Replacing a Home Appliance? Why It Pays to Buy New
When a major household appliance needs replacing, you may be tempted to save some money by purchasing a used or refurbished model. Be forewarned: what you save now may end up costing you more down the line, according
to the Association of Home Appliance Manufacturers (AHAM).
Why? Used or refurbished appliances may not be as efficient as the latest offerings, resulting in higher energy bills.
Consider this: a 20-cubic foot refrigerator manufactured in 1991 consumes, on average, more than 857 kilowatt hours (kWh) a year, while a 22-cubic foot refrigerator carrying the ENERGY-STAR® label manufactured in 2012 consumes only 452 kWh a year. That difference amounts to over $50 in savings per year for the typical household.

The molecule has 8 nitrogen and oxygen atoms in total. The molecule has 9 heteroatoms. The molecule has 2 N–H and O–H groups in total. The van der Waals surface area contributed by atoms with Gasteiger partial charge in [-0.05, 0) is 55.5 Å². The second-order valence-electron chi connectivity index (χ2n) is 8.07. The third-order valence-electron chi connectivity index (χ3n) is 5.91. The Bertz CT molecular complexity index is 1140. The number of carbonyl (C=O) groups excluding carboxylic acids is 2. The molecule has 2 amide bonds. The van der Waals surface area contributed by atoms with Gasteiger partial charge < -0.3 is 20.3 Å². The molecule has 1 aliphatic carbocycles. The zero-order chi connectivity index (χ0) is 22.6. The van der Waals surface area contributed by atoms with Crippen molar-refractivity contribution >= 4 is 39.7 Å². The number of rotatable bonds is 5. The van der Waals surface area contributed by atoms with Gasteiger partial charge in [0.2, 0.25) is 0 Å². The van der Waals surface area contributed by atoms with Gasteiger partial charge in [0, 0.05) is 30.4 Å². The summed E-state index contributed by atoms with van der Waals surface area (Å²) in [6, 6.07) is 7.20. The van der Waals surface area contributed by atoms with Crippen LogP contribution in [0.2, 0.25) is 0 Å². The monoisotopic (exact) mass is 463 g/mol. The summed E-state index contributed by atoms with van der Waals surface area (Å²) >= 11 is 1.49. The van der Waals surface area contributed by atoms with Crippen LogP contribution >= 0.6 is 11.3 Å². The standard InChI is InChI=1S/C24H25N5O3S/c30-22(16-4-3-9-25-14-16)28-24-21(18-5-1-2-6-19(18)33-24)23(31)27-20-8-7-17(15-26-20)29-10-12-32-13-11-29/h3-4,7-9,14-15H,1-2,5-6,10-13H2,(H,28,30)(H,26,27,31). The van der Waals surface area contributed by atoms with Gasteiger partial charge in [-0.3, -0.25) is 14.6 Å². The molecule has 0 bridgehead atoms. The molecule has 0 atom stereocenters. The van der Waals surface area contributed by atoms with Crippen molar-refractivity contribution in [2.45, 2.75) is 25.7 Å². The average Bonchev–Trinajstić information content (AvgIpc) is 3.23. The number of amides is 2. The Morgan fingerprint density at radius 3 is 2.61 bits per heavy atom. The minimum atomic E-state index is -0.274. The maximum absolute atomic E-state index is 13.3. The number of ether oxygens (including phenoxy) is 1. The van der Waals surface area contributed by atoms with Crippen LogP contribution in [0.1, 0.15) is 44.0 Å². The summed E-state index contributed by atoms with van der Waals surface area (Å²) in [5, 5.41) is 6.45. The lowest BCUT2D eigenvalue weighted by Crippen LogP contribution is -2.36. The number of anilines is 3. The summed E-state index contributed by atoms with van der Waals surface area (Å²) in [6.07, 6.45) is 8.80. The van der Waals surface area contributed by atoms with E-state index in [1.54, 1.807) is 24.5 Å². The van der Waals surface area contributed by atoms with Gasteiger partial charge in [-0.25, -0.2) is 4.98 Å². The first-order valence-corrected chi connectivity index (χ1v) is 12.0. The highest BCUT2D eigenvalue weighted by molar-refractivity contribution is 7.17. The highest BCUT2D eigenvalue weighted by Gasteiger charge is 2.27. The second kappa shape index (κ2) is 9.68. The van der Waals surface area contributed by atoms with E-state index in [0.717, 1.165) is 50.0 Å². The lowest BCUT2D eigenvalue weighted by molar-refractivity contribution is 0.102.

Used or refurbished appliances also have the potential to break down, resulting in more costs for repairs. And, secondhand appliances may have a lower life expectancy overall, especially if the previous owner neglected to conduct regular maintenance.
Keep in mind some states and utility companies offer sizable rebates when you purchase new energy-efficient appliances, and even when you recycle your old appliances.
In sum, a new appliance, when designed with energy-efficiency in mind, is a far better deal than a used one.
Reprinted with permission from RISMedia. ©2016. All rights reserved.